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Bent Arm manway April 19, 2010

Posted by Jenny in bushwhacking, hiking, Smoky Mountains.
Tags: , , , ,

We were all taking pictures of flowers on the manway

Bent Arm manway is an unmaintained path that connects the Miry Ridge trail at Dripping Springs Mountain with the Cucumber Gap trail near Elkmont.  On this outing of the Smoky Mountains Hiking Club, a dozen hikers waded through ankle-deep wildflowers along the manway.  Under a beaming sun, the forest floor was waking up and coming alive, sending up flowers here—there—everywhere!

We had all the necessary ingredients for a perfect spring day.  Sky of robin’s egg blue—check.  Plenty of warm, benevolent sunshine—check.   Temperatures that rose from an invigorating chill to something you could bask in—check.  Trees unfurling their delicate green leaves—check.  Flowers?  Yes, flowers: spring beauties, anemone, phlox, squirrel corn, trout lilies, foamflower, white, purple, yellow violets of every size, shade, and height, and trillium: two or three white kinds, a painted one, family groupings of yellow ones, one or two kinds of red.  Check.

Our leaders had decided to do the manway from the top down, so first we climbed up from 2300 feet at the Jake’s Creek trailhead to 4800 feet on the Miry Ridge trail.

Bridge on Jake's Creek trail

We passed banks of trillium.

These were "Trillum erectum albiflorum," I think

I noticed some squirrel corn, with its beautiful fringed dark green leaves.

Squirrel corn

Our group stopped for a snack at campsite 27.

At campsite 27

Just about all of the Smokies backcountry campsites have hardware for hanging packs and bear bags.

Too bad for hungry bears!

We turned onto the Miry Ridge trail and continued climbing until we reached a patch of heath where you get good views to the main stateline ridge.  Through the luminous sky, we could see Thunderhead off to the right.

There was a bit of serviceberry blooming in the foreground

Before long we reached the point at the east end of Dripping Springs Mountain where the manway bears off to the north.  It isn’t hard to see where the old trail was cut into the slope.  The manway in the upper section stays on the right side of the ridge or on the ridgecrest.  There are patches of greenbrier and some blowdowns, but the going is relatively easy.

We followed along the ridge

There was a period of slight confusion at a point around 4400 feet where the manway drops down on the left side of the ridge.  We dropped down too far and missed the path where it sidehills, but after the usual consulting of maps and people hallooing through the woods at each other, we climbed back up and found the distinct bench where the path was contouring across the slope.  From there we reached a gap and followed an old CCC trail with rockwall construction.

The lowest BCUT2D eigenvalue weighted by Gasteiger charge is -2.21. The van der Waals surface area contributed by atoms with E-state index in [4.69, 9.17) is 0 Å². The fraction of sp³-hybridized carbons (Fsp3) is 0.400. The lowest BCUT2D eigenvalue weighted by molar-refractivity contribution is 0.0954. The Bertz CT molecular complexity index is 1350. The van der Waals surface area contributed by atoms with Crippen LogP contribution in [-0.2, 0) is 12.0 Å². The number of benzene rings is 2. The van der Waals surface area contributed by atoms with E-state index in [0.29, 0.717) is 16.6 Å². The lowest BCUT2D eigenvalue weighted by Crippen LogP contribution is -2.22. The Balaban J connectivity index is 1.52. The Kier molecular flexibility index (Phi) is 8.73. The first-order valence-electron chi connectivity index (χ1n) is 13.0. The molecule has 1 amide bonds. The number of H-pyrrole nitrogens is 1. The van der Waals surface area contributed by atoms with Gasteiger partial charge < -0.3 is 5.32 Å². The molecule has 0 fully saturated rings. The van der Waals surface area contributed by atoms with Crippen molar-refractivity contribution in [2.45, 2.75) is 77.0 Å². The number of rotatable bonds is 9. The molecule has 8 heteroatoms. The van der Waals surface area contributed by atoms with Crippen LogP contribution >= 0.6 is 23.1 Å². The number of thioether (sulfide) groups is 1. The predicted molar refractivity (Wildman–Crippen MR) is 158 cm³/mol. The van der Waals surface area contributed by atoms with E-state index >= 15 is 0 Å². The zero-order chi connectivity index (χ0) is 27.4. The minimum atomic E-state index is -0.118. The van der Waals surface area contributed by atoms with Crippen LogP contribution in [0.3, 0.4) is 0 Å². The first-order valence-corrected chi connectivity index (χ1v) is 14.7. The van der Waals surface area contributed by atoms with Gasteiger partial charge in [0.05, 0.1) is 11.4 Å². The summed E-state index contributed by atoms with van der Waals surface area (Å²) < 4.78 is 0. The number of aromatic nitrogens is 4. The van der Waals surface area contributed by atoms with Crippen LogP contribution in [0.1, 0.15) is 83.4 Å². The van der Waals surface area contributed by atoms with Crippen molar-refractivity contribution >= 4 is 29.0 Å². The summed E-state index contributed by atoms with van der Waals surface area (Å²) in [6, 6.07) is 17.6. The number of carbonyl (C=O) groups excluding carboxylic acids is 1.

An old map shows the Bent Arm trail crossing over the gap and staying on the right side of the ridge, but the grade we followed continued on the left side for quite a while.  Perhaps there were two different routes in the past.  This section had some fairly thick rhodo and dog hobble.

Dog hobble is taking over in this stretch

But lower down we got back into open hardwoods.  We reached the Cucumber Gap trail about 1.5 miles from where it leaves the Jake’s Creek trail, and completed the loop back to the cars.

Near the bottom of the manway: sunshine, flowers


1. a loyal reader from Flatlands - April 19, 2010

Dear Jenny:

Thanks for another great article.

I recently read this quote by Poet Gary Synder and immediately thought of you.

“There is nothing like stepping away from the road and heading into a new part of the watershed. Not for the sake of newness, but for the sense of coming home to our whole terrain. `Off the trail’ is another name for the Way, and sauntering off the trail is the practice of the wild. That is also where – paradoxically—we do our best work. But we need paths and trails and will always be maintaining them. You first must be on the path, before you can turn and walk into the wild.”

Gary Synder, The Practice of the Wild, p. 154.

By the way, don’t forget we loyal readers get a kick out of seeing a photo of the writer in the article!


Jenny - April 19, 2010

Thanks, loyal reader! Good to know people in other parts of the country are following these doings. I have read some bits of Snyder and really like him, especially his stuff about the Sierra from when he was young and crazy. As far as a photo of the writer is concerned, the thing is, the writer often likes to be invisible…

2. craig - April 20, 2010


thanks for the wonderful pictures and insightful write up of our hike on Sunday. i think i will use this as a basis for the newsletter if that’s okay. what perfect weather and what an excellent hike we had.

Jenny - April 20, 2010

Craig, that’s fine. Glad you enjoyed it!

3. Thomas Stazyk - April 21, 2010

Great writeup and pictures! Makes me homesick for spring, too.

4. kaslkaos - April 22, 2010

Beautiful spring. I can see it’s northward march in your pics. Our trilliums are still slim buds right now. I love the squirrel corn, a beautiful flower with an unfortunately banal name.
And in case you didn’t see my invite, did you want an Itty Bitty Book (Perfect Circles) as a thank you for blog love? (just need your snailmail).

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